Ceddo (1976 Sénégal 117 mins)
Source: ACMI Collections Prod Co: Filmi Doomi Reew Prod: Robert Loko Dir, Scr: Sembène Ousmane Phot: Georges Caristan, Orlando Lopez, Bara Diokhane, Seydina O. Gaye Ed: Florence Eymon, Dominique Blain Art Dir: Alpha W. Diallo Mus: Manu Dibango
Cast: Tabura N’diaye, Alioune Fall, Moustapha Yade, Mamadou N’diaye Diagne, Ousmane Camara, Nar Sene, Makhouredia Gueye, Mamadou Dioum, Oumar Guèye, Pierre Orma, Eloi Coly, Marek Tollik, Ismaila Diagne
Introduction and Warning
The following article has been adapted from the review of Ceddo which appeared in the Monthly Film Bulletin (vol. 49, no. 576, January 1982) on the film’s initial U.K. release. The M.F.B. format (analytical plot synopsis followed by a critical review) has nevertheless been retained. Reading the plot synopsis before the screening will lessen the force of the film’s extraordinarily powerful and beautiful ending.
Analytical Plot Synopsis
A Wolof-speaking village at an unspecified time in the past. The Ceddo (the outsiders, or non-Moslems) have kidnapped Princess Dior Yacine, daughter of the King Demba War, to hold her hostage in protest against forcible conversion to Islam. A village meeting is summoned. Three young men dominate the debate: Saxewar, betrothed to Dior; Madior, Demba War’s sister’s son, who, according to traditional custom, should be Dior’s betrothed and Demba War’s heir; Biram, the King’s son, who is now, according to the new Islamic law, the King’s heir. Madior and Biram argue the legality of their respective claims. Demba War rules in favour of Biram: “The laws of Islam guide us”. Madior renounces his religion and his uncle; Demba War declares that Biram shall confront the kidnapper, the champion of the Ceddo. He goes forth to battle, preceded by the Samp, the ceremonial staff, and its bearer. Despite his superior arms (two single-shot rifles against a bow) he is killed, as is Saxewar, who follows him in turn. The King summons his council; the Ceddo ask to be admitted; they express their sorrow and a desire for peace: “Is religion worth a man’s life?” The Imam violently opposes them: infidels should not speak in an Islamic council. His marabouts show the Ceddo out. Demba War rebukes the Imam for going beyond his duty, and not acknowledging him as King, but important councillors (including the linguist, or ceremonial spokesman) are for the Imam and against Madior, describing the Ceddo as a threat.
The council breaks up, and the councillors plot to install the Imam on the throne, and marry Dior to him. The Ceddo, too, survey the future: to fight, without firearms or slaves to trade for them, to go into exile, or to convert? The Imam plans a pre-emptive strike, and one group of Ceddo is slaughtered as they attempt to trade members of their own family to the white man for rifles. The Samp is burnt. The next morning, vultures pick over the embers of huts burnt in the conflict as Ceddo sheltered in them. Demba War’s death in the night (from a snake-bite) is announced, and subsequently reported to Dior and her kidnapper by a group of Ceddo who have chosen exile. As the village prepares for the mass conversion to Islam, two warriors are sent to fetch Dior. They kill the kidnapper, and return Dior to the village as the conversion is completed. She seizes a rifle, and approaches the Imam, who is seated on her father’s throne. The recently converted Ceddo thrust the muzzles of the marabouts’ single-shot rifles into their mouths, effectively immobilizing them. Dior shoots the Imam; the camera moves into a close-up of her (one of very few in the film); she throws the rifle down, turns, and walks away. The frame freezes.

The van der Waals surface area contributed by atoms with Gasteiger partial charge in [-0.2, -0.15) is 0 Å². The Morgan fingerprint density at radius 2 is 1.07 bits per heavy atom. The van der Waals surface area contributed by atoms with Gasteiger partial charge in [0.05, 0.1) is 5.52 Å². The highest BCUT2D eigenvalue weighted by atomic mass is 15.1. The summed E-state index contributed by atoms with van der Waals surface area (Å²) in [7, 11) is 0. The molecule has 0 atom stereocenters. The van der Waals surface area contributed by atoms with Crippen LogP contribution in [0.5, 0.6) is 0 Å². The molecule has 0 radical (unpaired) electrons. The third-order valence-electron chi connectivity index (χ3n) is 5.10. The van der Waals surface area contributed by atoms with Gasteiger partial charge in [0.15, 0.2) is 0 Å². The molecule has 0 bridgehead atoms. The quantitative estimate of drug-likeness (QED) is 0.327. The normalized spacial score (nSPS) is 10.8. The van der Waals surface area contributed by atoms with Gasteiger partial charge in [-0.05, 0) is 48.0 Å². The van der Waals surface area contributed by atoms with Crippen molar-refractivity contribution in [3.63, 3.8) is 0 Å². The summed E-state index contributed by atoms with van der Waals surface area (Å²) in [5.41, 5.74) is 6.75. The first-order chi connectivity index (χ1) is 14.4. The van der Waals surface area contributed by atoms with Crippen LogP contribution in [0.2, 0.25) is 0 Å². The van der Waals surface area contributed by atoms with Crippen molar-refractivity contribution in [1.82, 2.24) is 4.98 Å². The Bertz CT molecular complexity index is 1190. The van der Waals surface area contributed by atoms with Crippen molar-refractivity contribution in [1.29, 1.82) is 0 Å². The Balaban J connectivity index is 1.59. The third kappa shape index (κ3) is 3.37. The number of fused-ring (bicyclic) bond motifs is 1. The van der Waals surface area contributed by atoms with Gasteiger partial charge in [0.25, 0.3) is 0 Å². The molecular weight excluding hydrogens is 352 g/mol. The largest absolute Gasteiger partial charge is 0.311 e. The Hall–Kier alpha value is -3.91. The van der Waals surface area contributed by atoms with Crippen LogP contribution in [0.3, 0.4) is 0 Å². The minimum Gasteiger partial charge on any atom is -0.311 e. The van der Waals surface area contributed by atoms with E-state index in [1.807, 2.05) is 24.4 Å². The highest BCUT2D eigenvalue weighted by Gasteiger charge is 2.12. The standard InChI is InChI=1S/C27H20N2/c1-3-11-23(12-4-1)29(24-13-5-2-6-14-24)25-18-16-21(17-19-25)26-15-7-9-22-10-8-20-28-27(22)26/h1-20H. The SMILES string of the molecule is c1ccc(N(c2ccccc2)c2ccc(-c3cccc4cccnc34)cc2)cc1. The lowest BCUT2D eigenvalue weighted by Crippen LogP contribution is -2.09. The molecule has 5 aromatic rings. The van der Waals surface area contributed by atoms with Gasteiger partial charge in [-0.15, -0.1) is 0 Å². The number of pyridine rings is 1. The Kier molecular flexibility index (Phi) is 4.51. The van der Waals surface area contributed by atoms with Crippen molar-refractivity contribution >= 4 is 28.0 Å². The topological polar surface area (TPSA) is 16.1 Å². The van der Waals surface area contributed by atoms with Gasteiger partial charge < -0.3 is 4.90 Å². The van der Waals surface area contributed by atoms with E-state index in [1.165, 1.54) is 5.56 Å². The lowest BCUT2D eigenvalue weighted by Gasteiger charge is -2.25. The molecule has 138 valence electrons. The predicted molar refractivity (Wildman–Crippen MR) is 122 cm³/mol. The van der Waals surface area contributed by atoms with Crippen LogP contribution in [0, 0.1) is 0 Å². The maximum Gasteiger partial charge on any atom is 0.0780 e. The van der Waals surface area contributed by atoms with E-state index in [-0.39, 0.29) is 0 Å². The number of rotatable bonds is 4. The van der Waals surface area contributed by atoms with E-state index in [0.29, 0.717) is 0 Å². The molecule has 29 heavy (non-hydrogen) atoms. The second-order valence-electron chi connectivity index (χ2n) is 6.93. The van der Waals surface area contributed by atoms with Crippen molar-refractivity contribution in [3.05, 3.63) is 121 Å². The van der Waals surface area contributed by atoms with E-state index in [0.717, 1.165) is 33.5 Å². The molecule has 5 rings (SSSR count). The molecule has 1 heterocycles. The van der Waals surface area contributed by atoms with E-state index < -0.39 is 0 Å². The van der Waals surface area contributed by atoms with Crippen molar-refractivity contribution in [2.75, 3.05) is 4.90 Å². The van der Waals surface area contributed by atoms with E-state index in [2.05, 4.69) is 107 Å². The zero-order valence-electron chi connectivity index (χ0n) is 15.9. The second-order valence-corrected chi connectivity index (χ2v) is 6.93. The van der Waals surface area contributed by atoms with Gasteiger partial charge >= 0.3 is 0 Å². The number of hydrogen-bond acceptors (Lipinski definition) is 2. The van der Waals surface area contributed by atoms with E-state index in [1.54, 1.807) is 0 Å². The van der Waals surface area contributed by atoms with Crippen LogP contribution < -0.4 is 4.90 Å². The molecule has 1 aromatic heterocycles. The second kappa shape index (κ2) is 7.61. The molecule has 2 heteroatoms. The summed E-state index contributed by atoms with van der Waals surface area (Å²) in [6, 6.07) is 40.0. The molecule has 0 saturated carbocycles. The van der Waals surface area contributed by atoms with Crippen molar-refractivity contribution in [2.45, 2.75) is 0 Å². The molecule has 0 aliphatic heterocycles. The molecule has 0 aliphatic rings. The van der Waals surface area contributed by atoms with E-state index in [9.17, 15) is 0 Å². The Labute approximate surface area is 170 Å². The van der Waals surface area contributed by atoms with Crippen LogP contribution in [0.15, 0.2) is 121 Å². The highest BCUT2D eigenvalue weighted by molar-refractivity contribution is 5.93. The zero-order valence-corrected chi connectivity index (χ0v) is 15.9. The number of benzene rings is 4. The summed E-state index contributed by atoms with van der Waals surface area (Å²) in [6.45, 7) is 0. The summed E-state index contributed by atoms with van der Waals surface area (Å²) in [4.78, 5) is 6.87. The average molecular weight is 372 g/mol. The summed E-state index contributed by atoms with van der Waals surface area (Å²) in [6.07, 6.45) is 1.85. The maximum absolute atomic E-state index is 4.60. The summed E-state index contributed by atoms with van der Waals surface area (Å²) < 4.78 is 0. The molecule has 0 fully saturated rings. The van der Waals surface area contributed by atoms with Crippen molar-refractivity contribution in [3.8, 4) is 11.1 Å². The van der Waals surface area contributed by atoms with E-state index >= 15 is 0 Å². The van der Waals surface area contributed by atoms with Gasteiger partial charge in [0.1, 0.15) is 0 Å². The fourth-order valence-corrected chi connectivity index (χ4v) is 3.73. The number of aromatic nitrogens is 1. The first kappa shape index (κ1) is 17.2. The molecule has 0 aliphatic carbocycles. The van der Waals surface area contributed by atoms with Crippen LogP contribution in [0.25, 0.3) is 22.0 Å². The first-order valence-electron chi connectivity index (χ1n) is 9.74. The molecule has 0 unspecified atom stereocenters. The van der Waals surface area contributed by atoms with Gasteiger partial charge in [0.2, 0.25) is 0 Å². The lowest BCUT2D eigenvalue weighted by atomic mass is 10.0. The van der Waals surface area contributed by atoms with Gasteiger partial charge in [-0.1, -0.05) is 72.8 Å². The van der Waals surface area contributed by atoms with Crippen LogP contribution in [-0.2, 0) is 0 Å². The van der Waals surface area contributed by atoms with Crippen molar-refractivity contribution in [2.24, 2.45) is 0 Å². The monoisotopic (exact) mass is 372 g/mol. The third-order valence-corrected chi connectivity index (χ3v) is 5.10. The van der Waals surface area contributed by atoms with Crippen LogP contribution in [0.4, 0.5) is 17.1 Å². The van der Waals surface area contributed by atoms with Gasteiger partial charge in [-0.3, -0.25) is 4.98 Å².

Although the film is set in the past, apparently at the time of both an ongoing Islamic and an early European penetration of traditional African society, its director, Sembène Ousmane, insists: “I can’t give a date. These events occurred in the 18th and 19th century and are still occurring” (1). Indeed, one crucial period for the expansion and consolidation of Islam amongst Wolof-speakers did not occur till after 1871 and the termination of the slave-trade. Thus, just as the village in the film is an exemplary microcosm of African (or at least West African) society in the throes of a crucial transition brought about by external pressures, and internal greed, ambition and dissension, so the time-span of the film (approximately a day and a half) offers an exemplary survey of two or more centuries of West African history.
Whilst for the most part there is little in the filming or staging to suggest other than a precise and naturalistic reconstruction of a particular historical era, a particular place and time, certain passages are clearly organised to encourage the viewer to move from this specific drama to a more general experience of West African history, including the African-American diaspora. Thus attempts to confine the film within the straitjacket generated by the rigid application of academic criteria of narrative motivation and coherence miss the point. They fail to acknowledge that the film’s discontinuities, its changes of pace and tone, are a prime source of its impact, its poetry and its meaning. This is not a village tale, but a film about the revelation of historic processes. This, clearly, is the effect of the English-language gospel song associated with the slaves. It is a device of almost diagrammatic simplicity, startling and disconcerting when first heard because apparently unconnected with the action on the screen, and evoking neither mood, atmosphere nor identification with the chained slaves. However, in the course of the film it becomes meaningful as a precise evocation of the slaves’ future, and that of their descendants, Christianised in America. In doing so, it extends the geographical range of the film’s reference, from the Francophone world (the slaves are branded with the fleur de lys, the emblem of monarchical France) to the Anglophone. The shared references to Christianity link this aural “flash forward” to the passage in the film most clearly marked as subjective: the Catholic priest’s ambitious fantasy of the future. This, though in the context of the film a moment of broad and humorous irony, retains simultaneously a dimension of precise naturalism in the sketch it offers of modern African Christianity. Thus the viewer is encouraged to engage with a whole history, particularly aspects of it that have been denied to and appropriated from the people of Africa by first slavery, then colonialism and Islamic hegemony.